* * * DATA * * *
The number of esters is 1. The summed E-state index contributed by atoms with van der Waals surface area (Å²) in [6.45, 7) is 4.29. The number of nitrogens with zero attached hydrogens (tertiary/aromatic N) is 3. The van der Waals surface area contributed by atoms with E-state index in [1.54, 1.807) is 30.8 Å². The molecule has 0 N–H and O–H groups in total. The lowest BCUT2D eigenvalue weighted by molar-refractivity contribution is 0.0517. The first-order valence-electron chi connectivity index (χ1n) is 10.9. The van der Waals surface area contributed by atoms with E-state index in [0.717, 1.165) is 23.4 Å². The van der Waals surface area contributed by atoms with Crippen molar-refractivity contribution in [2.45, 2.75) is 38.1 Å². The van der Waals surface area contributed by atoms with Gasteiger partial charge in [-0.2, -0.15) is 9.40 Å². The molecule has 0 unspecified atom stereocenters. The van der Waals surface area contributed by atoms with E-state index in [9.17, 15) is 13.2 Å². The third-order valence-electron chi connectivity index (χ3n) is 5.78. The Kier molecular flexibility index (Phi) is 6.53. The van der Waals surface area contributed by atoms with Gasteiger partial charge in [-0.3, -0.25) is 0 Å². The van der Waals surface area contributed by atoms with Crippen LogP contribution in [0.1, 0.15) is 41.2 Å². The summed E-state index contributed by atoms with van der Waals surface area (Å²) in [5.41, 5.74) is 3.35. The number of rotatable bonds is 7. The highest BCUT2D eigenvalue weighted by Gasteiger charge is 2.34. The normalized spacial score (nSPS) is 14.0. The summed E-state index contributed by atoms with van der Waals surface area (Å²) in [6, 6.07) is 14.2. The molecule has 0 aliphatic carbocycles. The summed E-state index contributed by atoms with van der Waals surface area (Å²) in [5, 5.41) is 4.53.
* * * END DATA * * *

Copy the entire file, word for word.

The number of esters is 1. The summed E-state index contributed by atoms with van der Waals surface area (Å²) in [6.45, 7) is 4.29. The number of nitrogens with zero attached hydrogens (tertiary/aromatic N) is 3. The van der Waals surface area contributed by atoms with E-state index in [1.54, 1.807) is 30.8 Å². The molecule has 0 N–H and O–H groups in total. The lowest BCUT2D eigenvalue weighted by molar-refractivity contribution is 0.0517. The first-order valence-electron chi connectivity index (χ1n) is 10.9. The van der Waals surface area contributed by atoms with E-state index in [0.717, 1.165) is 23.4 Å². The van der Waals surface area contributed by atoms with Crippen molar-refractivity contribution in [2.45, 2.75) is 38.1 Å². The van der Waals surface area contributed by atoms with Gasteiger partial charge in [-0.2, -0.15) is 9.40 Å². The molecule has 0 unspecified atom stereocenters. The van der Waals surface area contributed by atoms with E-state index in [9.17, 15) is 13.2 Å². The third-order valence-electron chi connectivity index (χ3n) is 5.78. The Kier molecular flexibility index (Phi) is 6.53. The van der Waals surface area contributed by atoms with Gasteiger partial charge in [-0.3, -0.25) is 0 Å². The van der Waals surface area contributed by atoms with Crippen LogP contribution in [0.1, 0.15) is 41.2 Å². The summed E-state index contributed by atoms with van der Waals surface area (Å²) in [5.41, 5.74) is 3.35. The number of rotatable bonds is 7. The highest BCUT2D eigenvalue weighted by Gasteiger charge is 2.34. The normalized spacial score (nSPS) is 14.0. The summed E-state index contributed by atoms with van der Waals surface area (Å²) in [6, 6.07) is 14.2. The molecule has 0 aliphatic carbocycles. The summed E-state index contributed by atoms with van der Waals surface area (Å²) in [5, 5.41) is 4.53.